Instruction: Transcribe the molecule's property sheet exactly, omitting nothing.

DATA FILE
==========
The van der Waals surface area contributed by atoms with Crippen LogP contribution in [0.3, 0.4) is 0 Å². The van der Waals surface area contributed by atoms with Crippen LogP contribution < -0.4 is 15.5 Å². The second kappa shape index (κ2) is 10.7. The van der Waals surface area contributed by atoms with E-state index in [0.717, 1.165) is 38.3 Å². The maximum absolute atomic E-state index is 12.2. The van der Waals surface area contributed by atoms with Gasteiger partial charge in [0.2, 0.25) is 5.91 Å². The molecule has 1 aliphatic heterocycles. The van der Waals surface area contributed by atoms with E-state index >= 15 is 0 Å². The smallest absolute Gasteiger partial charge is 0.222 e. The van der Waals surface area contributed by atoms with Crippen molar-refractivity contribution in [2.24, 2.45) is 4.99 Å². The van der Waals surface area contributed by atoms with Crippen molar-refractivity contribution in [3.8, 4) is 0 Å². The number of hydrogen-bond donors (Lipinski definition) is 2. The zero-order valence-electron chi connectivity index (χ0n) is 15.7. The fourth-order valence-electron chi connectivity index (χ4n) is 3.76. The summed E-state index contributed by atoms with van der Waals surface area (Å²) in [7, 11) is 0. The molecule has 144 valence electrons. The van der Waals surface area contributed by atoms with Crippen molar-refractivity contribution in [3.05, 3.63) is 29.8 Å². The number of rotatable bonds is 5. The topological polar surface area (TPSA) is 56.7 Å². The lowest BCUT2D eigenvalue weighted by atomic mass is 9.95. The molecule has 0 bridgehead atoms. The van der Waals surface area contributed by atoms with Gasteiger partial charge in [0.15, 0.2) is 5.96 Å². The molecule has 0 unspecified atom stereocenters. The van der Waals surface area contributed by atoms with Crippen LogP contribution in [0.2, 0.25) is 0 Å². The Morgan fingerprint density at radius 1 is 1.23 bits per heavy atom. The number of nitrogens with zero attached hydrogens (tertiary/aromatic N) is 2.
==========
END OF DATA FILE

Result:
The van der Waals surface area contributed by atoms with Crippen LogP contribution in [0.3, 0.4) is 0 Å². The van der Waals surface area contributed by atoms with Crippen LogP contribution < -0.4 is 15.5 Å². The second kappa shape index (κ2) is 10.7. The van der Waals surface area contributed by atoms with E-state index in [0.717, 1.165) is 38.3 Å². The maximum absolute atomic E-state index is 12.2. The van der Waals surface area contributed by atoms with Gasteiger partial charge in [0.2, 0.25) is 5.91 Å². The molecule has 1 aliphatic heterocycles. The van der Waals surface area contributed by atoms with E-state index >= 15 is 0 Å². The smallest absolute Gasteiger partial charge is 0.222 e. The van der Waals surface area contributed by atoms with Crippen molar-refractivity contribution in [2.24, 2.45) is 4.99 Å². The van der Waals surface area contributed by atoms with Crippen molar-refractivity contribution in [3.8, 4) is 0 Å². The number of hydrogen-bond donors (Lipinski definition) is 2. The zero-order valence-electron chi connectivity index (χ0n) is 15.7. The fourth-order valence-electron chi connectivity index (χ4n) is 3.76. The summed E-state index contributed by atoms with van der Waals surface area (Å²) in [7, 11) is 0. The molecule has 144 valence electrons. The van der Waals surface area contributed by atoms with Crippen molar-refractivity contribution in [3.05, 3.63) is 29.8 Å². The number of rotatable bonds is 5. The topological polar surface area (TPSA) is 56.7 Å². The lowest BCUT2D eigenvalue weighted by atomic mass is 9.95. The molecule has 0 bridgehead atoms. The van der Waals surface area contributed by atoms with Gasteiger partial charge in [0.15, 0.2) is 5.96 Å². The molecule has 0 unspecified atom stereocenters. The van der Waals surface area contributed by atoms with Crippen LogP contribution in [0.2, 0.25) is 0 Å². The Morgan fingerprint density at radius 1 is 1.23 bits per heavy atom. The number of nitrogens with zero attached hydrogens (tertiary/aromatic N) is 2.